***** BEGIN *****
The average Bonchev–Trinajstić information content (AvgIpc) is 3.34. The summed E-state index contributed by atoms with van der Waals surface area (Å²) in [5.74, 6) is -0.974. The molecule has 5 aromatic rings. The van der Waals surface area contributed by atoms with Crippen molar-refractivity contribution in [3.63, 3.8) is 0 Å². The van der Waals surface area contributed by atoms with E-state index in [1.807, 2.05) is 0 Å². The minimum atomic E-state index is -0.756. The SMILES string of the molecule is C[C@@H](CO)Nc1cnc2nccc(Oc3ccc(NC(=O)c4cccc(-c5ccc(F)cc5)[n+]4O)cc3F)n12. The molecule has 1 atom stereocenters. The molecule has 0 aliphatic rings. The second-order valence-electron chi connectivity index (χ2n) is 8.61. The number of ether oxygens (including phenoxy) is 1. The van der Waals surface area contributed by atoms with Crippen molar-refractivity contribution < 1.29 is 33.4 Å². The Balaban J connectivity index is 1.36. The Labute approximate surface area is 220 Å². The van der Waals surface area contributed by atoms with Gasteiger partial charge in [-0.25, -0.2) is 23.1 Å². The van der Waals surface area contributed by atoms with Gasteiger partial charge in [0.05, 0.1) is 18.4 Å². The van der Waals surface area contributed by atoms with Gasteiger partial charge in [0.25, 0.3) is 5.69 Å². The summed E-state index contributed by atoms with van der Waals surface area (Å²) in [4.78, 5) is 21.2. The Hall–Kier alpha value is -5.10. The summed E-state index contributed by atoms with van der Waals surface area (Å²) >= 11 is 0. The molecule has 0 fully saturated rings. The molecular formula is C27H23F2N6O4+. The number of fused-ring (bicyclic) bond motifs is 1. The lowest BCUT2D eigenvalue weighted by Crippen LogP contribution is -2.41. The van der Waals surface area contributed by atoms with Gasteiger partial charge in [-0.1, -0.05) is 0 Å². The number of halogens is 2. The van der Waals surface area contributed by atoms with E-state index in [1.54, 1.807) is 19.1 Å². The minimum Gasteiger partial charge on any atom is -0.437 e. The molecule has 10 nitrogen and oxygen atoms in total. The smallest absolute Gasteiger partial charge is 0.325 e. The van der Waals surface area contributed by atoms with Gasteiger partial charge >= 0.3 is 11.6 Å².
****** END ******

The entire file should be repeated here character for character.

The average Bonchev–Trinajstić information content (AvgIpc) is 3.34. The summed E-state index contributed by atoms with van der Waals surface area (Å²) in [5.74, 6) is -0.974. The molecule has 5 aromatic rings. The van der Waals surface area contributed by atoms with Crippen molar-refractivity contribution in [3.63, 3.8) is 0 Å². The van der Waals surface area contributed by atoms with E-state index in [1.807, 2.05) is 0 Å². The minimum atomic E-state index is -0.756. The SMILES string of the molecule is C[C@@H](CO)Nc1cnc2nccc(Oc3ccc(NC(=O)c4cccc(-c5ccc(F)cc5)[n+]4O)cc3F)n12. The molecule has 1 atom stereocenters. The molecule has 0 aliphatic rings. The second-order valence-electron chi connectivity index (χ2n) is 8.61. The number of ether oxygens (including phenoxy) is 1. The van der Waals surface area contributed by atoms with Crippen molar-refractivity contribution < 1.29 is 33.4 Å². The Balaban J connectivity index is 1.36. The Labute approximate surface area is 220 Å². The van der Waals surface area contributed by atoms with Gasteiger partial charge in [-0.25, -0.2) is 23.1 Å². The van der Waals surface area contributed by atoms with Gasteiger partial charge in [0.05, 0.1) is 18.4 Å². The van der Waals surface area contributed by atoms with Gasteiger partial charge in [0.25, 0.3) is 5.69 Å². The summed E-state index contributed by atoms with van der Waals surface area (Å²) in [4.78, 5) is 21.2. The Hall–Kier alpha value is -5.10. The summed E-state index contributed by atoms with van der Waals surface area (Å²) >= 11 is 0. The molecule has 0 fully saturated rings. The molecular formula is C27H23F2N6O4+. The number of fused-ring (bicyclic) bond motifs is 1. The lowest BCUT2D eigenvalue weighted by Crippen LogP contribution is -2.41. The van der Waals surface area contributed by atoms with Gasteiger partial charge in [-0.1, -0.05) is 0 Å². The number of halogens is 2. The van der Waals surface area contributed by atoms with E-state index in [1.54, 1.807) is 19.1 Å². The minimum Gasteiger partial charge on any atom is -0.437 e. The molecule has 10 nitrogen and oxygen atoms in total. The smallest absolute Gasteiger partial charge is 0.325 e. The van der Waals surface area contributed by atoms with Gasteiger partial charge >= 0.3 is 11.6 Å².